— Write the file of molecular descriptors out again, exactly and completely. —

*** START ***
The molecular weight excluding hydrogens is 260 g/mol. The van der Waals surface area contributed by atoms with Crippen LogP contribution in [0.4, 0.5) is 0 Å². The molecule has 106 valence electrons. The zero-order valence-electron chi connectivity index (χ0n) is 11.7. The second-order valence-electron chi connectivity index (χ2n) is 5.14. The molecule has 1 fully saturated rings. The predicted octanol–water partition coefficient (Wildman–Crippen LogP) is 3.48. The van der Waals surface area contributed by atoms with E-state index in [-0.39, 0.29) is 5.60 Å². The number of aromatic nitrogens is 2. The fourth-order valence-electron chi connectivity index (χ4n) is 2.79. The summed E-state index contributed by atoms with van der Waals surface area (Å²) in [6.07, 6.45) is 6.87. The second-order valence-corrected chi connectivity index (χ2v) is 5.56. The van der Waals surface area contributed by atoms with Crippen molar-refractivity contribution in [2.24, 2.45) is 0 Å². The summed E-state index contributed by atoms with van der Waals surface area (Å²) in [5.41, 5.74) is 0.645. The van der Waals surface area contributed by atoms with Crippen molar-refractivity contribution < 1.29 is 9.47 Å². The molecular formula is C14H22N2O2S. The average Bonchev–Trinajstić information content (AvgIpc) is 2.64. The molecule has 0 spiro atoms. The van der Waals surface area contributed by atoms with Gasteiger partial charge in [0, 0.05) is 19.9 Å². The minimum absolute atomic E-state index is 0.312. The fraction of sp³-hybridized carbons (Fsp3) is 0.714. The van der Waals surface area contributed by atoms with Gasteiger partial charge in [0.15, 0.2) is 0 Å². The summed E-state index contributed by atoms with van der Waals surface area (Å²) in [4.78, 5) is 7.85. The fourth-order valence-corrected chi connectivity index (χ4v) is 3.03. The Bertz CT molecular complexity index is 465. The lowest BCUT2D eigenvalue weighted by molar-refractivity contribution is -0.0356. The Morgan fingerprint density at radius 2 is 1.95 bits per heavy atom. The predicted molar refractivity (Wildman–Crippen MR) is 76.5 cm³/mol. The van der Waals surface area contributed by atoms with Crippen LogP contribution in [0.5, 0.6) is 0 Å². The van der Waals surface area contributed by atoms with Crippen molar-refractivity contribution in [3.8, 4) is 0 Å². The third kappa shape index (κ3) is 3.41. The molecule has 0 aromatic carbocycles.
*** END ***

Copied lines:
The molecular weight excluding hydrogens is 260 g/mol. The van der Waals surface area contributed by atoms with Crippen LogP contribution in [0.4, 0.5) is 0 Å². The molecule has 106 valence electrons. The zero-order valence-electron chi connectivity index (χ0n) is 11.7. The second-order valence-electron chi connectivity index (χ2n) is 5.14. The molecule has 1 fully saturated rings. The predicted octanol–water partition coefficient (Wildman–Crippen LogP) is 3.48. The van der Waals surface area contributed by atoms with E-state index in [-0.39, 0.29) is 5.60 Å². The number of aromatic nitrogens is 2. The fourth-order valence-electron chi connectivity index (χ4n) is 2.79. The summed E-state index contributed by atoms with van der Waals surface area (Å²) in [6.07, 6.45) is 6.87. The second-order valence-corrected chi connectivity index (χ2v) is 5.56. The van der Waals surface area contributed by atoms with Crippen molar-refractivity contribution in [2.24, 2.45) is 0 Å². The summed E-state index contributed by atoms with van der Waals surface area (Å²) in [5.41, 5.74) is 0.645. The van der Waals surface area contributed by atoms with Crippen molar-refractivity contribution < 1.29 is 9.47 Å². The molecular formula is C14H22N2O2S. The average Bonchev–Trinajstić information content (AvgIpc) is 2.64. The molecule has 0 spiro atoms. The van der Waals surface area contributed by atoms with Gasteiger partial charge in [0, 0.05) is 19.9 Å². The minimum absolute atomic E-state index is 0.312. The fraction of sp³-hybridized carbons (Fsp3) is 0.714. The van der Waals surface area contributed by atoms with Gasteiger partial charge in [0.15, 0.2) is 0 Å². The summed E-state index contributed by atoms with van der Waals surface area (Å²) in [4.78, 5) is 7.85. The fourth-order valence-corrected chi connectivity index (χ4v) is 3.03. The Bertz CT molecular complexity index is 465. The lowest BCUT2D eigenvalue weighted by molar-refractivity contribution is -0.0356. The Morgan fingerprint density at radius 2 is 1.95 bits per heavy atom. The predicted molar refractivity (Wildman–Crippen MR) is 76.5 cm³/mol. The van der Waals surface area contributed by atoms with Crippen LogP contribution in [0.5, 0.6) is 0 Å². The van der Waals surface area contributed by atoms with Crippen molar-refractivity contribution in [3.8, 4) is 0 Å². The third kappa shape index (κ3) is 3.41. The molecule has 0 aromatic carbocycles.